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Gallery: Mario Cipollini's iconic Team Saeco Cannondale given a 2017 makeover

Stu Bowers
19 Jun 2017

Cannondale’s Clive Gosling explains why a 2017 SuperSix Evo has been built in homage to Cipo's Team Saeco bike from the 1990s

Clive Gosling was just starting out at Cannondale when the company began sponsoring Mario Cipollini’s Saeco team in the 1990s.

‘It was a really groundbreaking time for Cannondale,’ says Gosling, now marketing manager at Cycling Sports Group, Cannondale’s UK distributor. ‘We made some big waves in the peloton.

‘Cipo would win the first couple of stages of the Tour, be in yellow for a while, then he would bugger off and go to the beach.

‘We were the first team to have a yellow bike ready if he took the race lead, along with matching components and kit.

‘We even thought to put our Cannondale logos on the palms of his gloves for when he came across the
line with his hands in the air.

‘We dressed Cipollini up as Julius Caesar once, and we had his bike on the start line lifted off the floor by helium balloons to demonstrate how light it was,’ Gosling recalls.

‘There were all these rumours that we were continually being fined by the UCI, but they didn’t really fine us, it was great theatre and it was exactly what they wanted.

‘It was a crazy but fantastic time.’

This golden era in Cannondale’s history was the inspiration for giving a modern 2017 Cannondale SuperSix Evo a beautifully rendered makeover in the Saeco livery.

Show stopper

‘We showed it at the London Bike Show and it was one of the most popular bikes on the stand,’ says Gosling.

‘What I liked about it was people would come over and stare at it for a while and they couldn’t immediately decide if it was a new bike or an old bike.

‘There’s a lot of love for those bikes of that era. They’re not yet vintage, because they’re not yet that old.

‘A lot of people buy the current SuperSix Evo because it’s got a classic look. If you put it up against the silhouette of a CAAD3 or CAAD4 from the Cipo era, they actually don’t look too dissimilar.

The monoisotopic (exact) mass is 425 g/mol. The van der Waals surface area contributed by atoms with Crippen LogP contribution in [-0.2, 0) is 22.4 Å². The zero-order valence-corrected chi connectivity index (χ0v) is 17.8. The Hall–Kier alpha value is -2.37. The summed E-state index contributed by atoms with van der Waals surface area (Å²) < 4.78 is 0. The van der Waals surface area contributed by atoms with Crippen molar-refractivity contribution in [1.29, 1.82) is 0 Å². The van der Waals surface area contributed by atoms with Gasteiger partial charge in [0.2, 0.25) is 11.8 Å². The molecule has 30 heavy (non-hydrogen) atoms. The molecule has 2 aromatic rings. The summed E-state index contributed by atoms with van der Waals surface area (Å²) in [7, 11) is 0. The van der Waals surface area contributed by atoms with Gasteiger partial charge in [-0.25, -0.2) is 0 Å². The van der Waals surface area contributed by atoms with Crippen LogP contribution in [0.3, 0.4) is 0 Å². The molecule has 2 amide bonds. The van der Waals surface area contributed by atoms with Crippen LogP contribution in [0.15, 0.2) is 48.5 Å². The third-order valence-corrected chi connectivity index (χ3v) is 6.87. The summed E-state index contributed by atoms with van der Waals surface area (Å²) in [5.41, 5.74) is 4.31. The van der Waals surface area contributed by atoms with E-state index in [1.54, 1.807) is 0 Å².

‘So it’s cool that we have the opportunity to create a modern top-tier, raceable road bike that can still have the look and feel of that iconic team bike.’

Recreating the frame aesthetic and getting that vivid red spot-on was tasked to custom paint specialist Ali McLean of Fat Creations, Chichester, who also custom-painted a few of the more contemporary features on the bike, such as the Fabric ALM saddle and FSA carbon one-piece cockpit. 

‘The Saeco team famously used Spinergy wheels,’ says Gosling. ‘Back in the glory days, though, it would have been the Rev-X carbon four-spoke wheels, which were awful, but they looked cool as hell. 

‘I didn’t realise Spinergy still made bike wheels. It was only through doing this project that I looked them up online and found their website.

‘I got in touch and they were really happy to be involved and created these custom modern replicas using their unique PBO spoke technology, with yellow graphics on a 50mm carbon clincher.

‘I wanted tan wall tyres and the Vittoria Corsa Graphene is spot-on to complement the look.’

Saeco used both Shimano and Campagnolo, depending on who was sponsor at the time, but Gosling had clear reasons for keeping this build in the Italian camp.

‘The team was largely Italian, based around Cipo and Giro winner Ivan Gotti, plus there’s something very beautiful about Super Record that complements the classic look of the bike very well,’ he says.

Cannondale’s own SiSL2 chainset might appear to be an anachronism, but not so.

Ahead of its time

‘The original Magic Motorcycles Coda Cannondale crank that we were running through the mid to late-90s was way ahead of its time, using external bottom bracket and a large oversized aluminium axle,’ says Gosling. 

‘I have a funny story about that. I was at an event where Cipo came over holding a pair of Record cranks.

‘No matter how much we insisted our crank was much stiffer than Record, he wasn’t having any of it, so the mechanic swapped the cranks. It was in the days before torque wrenches and I watched as the mechanic massively over-tightened the bolts.

‘I was like, “Whoa, whoa, you’re going to break the crank.” He looked at me angrily and said, “Do you want to be the mechanic when Cipo’s cranks fall off in the sprint?” Like I said, it was a crazy time.’

Photography: Fred MacGregor

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